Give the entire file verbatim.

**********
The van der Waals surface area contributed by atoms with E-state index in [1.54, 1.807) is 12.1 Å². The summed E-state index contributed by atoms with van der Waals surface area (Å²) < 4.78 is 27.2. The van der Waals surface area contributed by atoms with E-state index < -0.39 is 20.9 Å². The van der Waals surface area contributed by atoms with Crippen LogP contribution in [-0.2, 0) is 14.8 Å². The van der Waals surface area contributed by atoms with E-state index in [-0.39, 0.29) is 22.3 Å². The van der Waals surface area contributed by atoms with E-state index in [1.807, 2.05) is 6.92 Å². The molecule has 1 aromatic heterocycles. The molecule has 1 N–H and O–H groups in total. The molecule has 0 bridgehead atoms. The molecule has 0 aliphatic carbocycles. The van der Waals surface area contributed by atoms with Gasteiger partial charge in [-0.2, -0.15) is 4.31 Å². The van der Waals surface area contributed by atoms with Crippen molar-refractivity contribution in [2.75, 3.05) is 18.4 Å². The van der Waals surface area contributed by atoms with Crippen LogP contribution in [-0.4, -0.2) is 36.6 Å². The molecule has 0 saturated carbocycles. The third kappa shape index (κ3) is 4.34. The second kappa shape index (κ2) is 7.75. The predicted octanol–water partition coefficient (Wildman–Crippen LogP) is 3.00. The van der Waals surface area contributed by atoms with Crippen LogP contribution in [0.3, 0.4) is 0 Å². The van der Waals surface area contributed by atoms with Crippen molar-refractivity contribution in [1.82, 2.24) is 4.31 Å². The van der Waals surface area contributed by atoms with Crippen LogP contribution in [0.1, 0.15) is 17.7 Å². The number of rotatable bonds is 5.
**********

The van der Waals surface area contributed by atoms with E-state index in [1.54, 1.807) is 12.1 Å². The summed E-state index contributed by atoms with van der Waals surface area (Å²) < 4.78 is 27.2. The van der Waals surface area contributed by atoms with E-state index < -0.39 is 20.9 Å². The van der Waals surface area contributed by atoms with Crippen LogP contribution in [-0.2, 0) is 14.8 Å². The van der Waals surface area contributed by atoms with E-state index in [-0.39, 0.29) is 22.3 Å². The van der Waals surface area contributed by atoms with E-state index in [1.807, 2.05) is 6.92 Å². The molecule has 1 aromatic heterocycles. The molecule has 1 N–H and O–H groups in total. The molecule has 0 bridgehead atoms. The molecule has 0 aliphatic carbocycles. The van der Waals surface area contributed by atoms with Gasteiger partial charge in [-0.2, -0.15) is 4.31 Å². The van der Waals surface area contributed by atoms with Crippen molar-refractivity contribution in [2.75, 3.05) is 18.4 Å². The van der Waals surface area contributed by atoms with Crippen LogP contribution in [-0.4, -0.2) is 36.6 Å². The molecule has 0 saturated carbocycles. The third kappa shape index (κ3) is 4.34. The second kappa shape index (κ2) is 7.75. The predicted octanol–water partition coefficient (Wildman–Crippen LogP) is 3.00. The van der Waals surface area contributed by atoms with Crippen LogP contribution in [0.3, 0.4) is 0 Å². The van der Waals surface area contributed by atoms with Crippen molar-refractivity contribution in [1.82, 2.24) is 4.31 Å². The van der Waals surface area contributed by atoms with Crippen LogP contribution in [0.1, 0.15) is 17.7 Å². The number of rotatable bonds is 5.